» It is important to note that many gender-variant people
are comfortable with their gender identity
» Gender dysphoria in adolescence may be accompanied by
depressed mood, anxiety, and behaviour problems
» The Standards of Care as outlined by the World
Professional Association for Transgender Health clearly
recommends against physical interventions before the
age of 16. They recommend that surgery only be
performed after the age of 18 and after the individual has
lived in their desired gender role for at least two years
http://www.cpa.ca/docs/File/Publications/FactSheets/PsychologyWorksFactSheet_GenderDysphoriaInAdolescentsAndAdults.pdf
Basic Categories of Sexual Orientation (refers to romantic and/or
sexual attraction to men, women or both sexes)
» Heterosexual
A male who is romantically and/or sexually attracted to females
A female who is romantically and/or sexually attracted to males
» Gay
A male who is romantically and/or sexually attracted to males
» Lesbian
A female who is romantically and/or sexually attracted to females
» Bisexual
A male or female who is romantically and/or sexually attracted to both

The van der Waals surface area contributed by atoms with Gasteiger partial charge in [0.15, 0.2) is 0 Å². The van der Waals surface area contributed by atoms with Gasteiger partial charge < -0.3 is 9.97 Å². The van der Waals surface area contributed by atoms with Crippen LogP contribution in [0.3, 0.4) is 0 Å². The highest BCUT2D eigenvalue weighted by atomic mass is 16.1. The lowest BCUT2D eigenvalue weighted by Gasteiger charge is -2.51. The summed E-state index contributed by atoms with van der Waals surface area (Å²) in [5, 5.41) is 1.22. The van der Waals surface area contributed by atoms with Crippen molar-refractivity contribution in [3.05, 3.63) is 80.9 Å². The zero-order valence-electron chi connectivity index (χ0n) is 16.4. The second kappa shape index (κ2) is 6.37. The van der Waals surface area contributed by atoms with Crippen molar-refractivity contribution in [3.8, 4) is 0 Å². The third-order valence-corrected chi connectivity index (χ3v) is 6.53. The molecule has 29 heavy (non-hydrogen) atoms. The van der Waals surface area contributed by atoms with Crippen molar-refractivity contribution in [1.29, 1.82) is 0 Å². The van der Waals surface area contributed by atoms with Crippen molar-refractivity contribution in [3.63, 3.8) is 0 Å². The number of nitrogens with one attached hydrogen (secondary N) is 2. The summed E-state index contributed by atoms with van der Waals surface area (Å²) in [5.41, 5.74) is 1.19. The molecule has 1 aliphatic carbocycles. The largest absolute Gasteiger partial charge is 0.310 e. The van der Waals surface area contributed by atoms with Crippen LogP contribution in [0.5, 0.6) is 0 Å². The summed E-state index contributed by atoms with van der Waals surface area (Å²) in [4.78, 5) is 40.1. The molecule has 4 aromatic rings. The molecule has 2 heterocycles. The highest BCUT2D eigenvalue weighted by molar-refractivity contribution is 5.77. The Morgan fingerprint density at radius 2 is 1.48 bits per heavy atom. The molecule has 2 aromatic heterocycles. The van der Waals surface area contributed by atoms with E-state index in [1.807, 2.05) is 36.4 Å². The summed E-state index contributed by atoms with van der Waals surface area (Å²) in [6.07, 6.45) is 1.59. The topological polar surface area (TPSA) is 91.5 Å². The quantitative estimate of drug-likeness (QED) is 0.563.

males and females
» Queer and Questioning
Some people do not think of their own sexual orientation in terms of
the categories of heterosexual, gay, lesbian or bisexual. Some people
will find that none of these categories seem to fit for them.
http://www.sexualityandu.ca/sexual-health/sexual-orientation-and-coming-out
» Sexual orientation is not a diagnosis, and it is not the
practitioner’s job to discover what the adolescent’s
orientation is. The practitioner, rather, should create an
environment in which the adolescent feel they can discuss
any questions or worries they may have
» The best available Canadian statistics are from a 2003
British Columbia Adolescent Health Survey
˃
˃
˃
˃
1.5% of all boys identified themselves as bisexual, mostly homosexual or 100% homosexual